What's more, Beck is not afraid to offend or raise a ruckus, and he does so with surprising regularity. Among some of his more memorable Beckisms: "Every night I get down on my knees and pray that Dennis Kucinich will burst into flames." "I'm thinking about killing Michael Moore, and I'm wondering if I could kill him myself, or if I would need to hire somebody to do it." And on Tea Party favorite Sen. Scott Brown saying his daughters are "available" during his election victory speech: "I want a chastity belt on this man. I want his every move watched in Washington. I don't trust this guy...This one could end with a dead intern. I'm just saying, it could end with a dead intern!"

Given his penchant for getting under the skin of his left- (and right-) wing counterparts, it's no surprise Beck made the alternative weekly Buffalo Beast's list of most loathsome people. As the paper wrote in 2006, "It's like someone found a manic, doom-prophesying hobo in a sandwich board, shaved him, shot him full of Zoloft and gave him a show." The Daily Show's Jon Stewart arrogantly said of Beck: "Finally, a guy who says what people who aren't thinking are thinking." From MSNBC's Keith Olbermann (who spews forth his own hate on a regular basis): "The comfort of today's mythical homespun aw-shucks-TV-totalitarian-Lonesome-Rhodes Glenn Beck is that everyday he gives away the essential truth that he is an idiot." Even Stephen King got in on the act with his own Beckism, declaring Beck to be "Satan's mentally challenged younger brother."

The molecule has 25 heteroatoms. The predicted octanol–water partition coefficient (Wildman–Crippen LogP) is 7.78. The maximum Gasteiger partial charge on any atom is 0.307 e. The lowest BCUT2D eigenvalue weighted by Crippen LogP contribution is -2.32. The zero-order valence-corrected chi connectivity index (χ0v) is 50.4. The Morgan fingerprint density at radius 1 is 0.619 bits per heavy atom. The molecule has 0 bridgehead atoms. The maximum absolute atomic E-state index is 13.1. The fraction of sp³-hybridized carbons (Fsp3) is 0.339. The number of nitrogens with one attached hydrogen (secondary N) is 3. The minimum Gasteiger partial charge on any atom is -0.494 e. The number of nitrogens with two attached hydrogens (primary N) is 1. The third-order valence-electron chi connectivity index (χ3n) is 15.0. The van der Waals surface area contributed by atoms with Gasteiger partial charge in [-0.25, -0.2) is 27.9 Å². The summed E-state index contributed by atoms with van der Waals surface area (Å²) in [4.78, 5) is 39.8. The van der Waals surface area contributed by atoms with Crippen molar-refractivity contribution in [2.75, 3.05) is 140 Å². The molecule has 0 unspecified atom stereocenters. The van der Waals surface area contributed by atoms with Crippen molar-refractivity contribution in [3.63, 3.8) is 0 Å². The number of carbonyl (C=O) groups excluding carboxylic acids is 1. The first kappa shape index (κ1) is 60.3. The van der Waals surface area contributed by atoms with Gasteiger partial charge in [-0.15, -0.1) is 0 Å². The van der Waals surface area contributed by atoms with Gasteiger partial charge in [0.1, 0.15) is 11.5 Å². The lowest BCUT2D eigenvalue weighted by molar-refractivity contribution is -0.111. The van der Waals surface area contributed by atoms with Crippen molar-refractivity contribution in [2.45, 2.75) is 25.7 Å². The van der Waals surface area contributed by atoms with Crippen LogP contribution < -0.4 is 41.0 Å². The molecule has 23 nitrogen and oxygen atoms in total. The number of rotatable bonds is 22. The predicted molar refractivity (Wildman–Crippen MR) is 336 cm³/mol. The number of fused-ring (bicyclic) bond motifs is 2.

Yes, Beck is bombastic, loud and divisive, but should he really be silenced?

So far, more than 200 companies and advertisers have succumbed to pressure and pulled their advertising from the show. Exulting over the boycott's success, James Rucker, the head of Color of Change, crowed, "We are heartened to see so many corporate citizens step up in support of our campaign against Glenn Beck. Their action sends a clear a message to Glenn Beck: Broadcasters shouldn't abuse the privilege they enjoy by spewing dangerous and racially charged hate language over the air. No matter their political affiliation, hate language doesn't belong in our national dialogue."

But this is where those who truly champion free speech should part ways with their comrades on the Left. If you really believe in free speech, you will defend the Glenn Becks of this world--whether or not they're spouting so-called hate speech. In the end, it's still speech that deserves protection.

Free speech is supposed to stir things up and raise debate. But many Americans, on both the Left and the Right, have largely lost their appetite for that which is politically incorrect. Additionally, they have little appreciation whatsoever for the value of an open marketplace of ideas. This inevitably results in the kind of hypocrisy exhibited by those on the Left who literally hate Beck's guts but have never watched his show (and I can attest to this, having talked to some of these haters).

To our detriment, we have devolved into a society that subscribes to a Gong Show mindset: most people want their views to be aired and everyone else to shut up. They don't really want to hear what anyone else has to say. But that's the genius of the First Amendment. It allows people such as Glenn Beck and Keith Olbermann to occasionally make asses of themselves. And as Voltaire remarked, "I disapprove of what you say, but I will defend to the death your right to say it."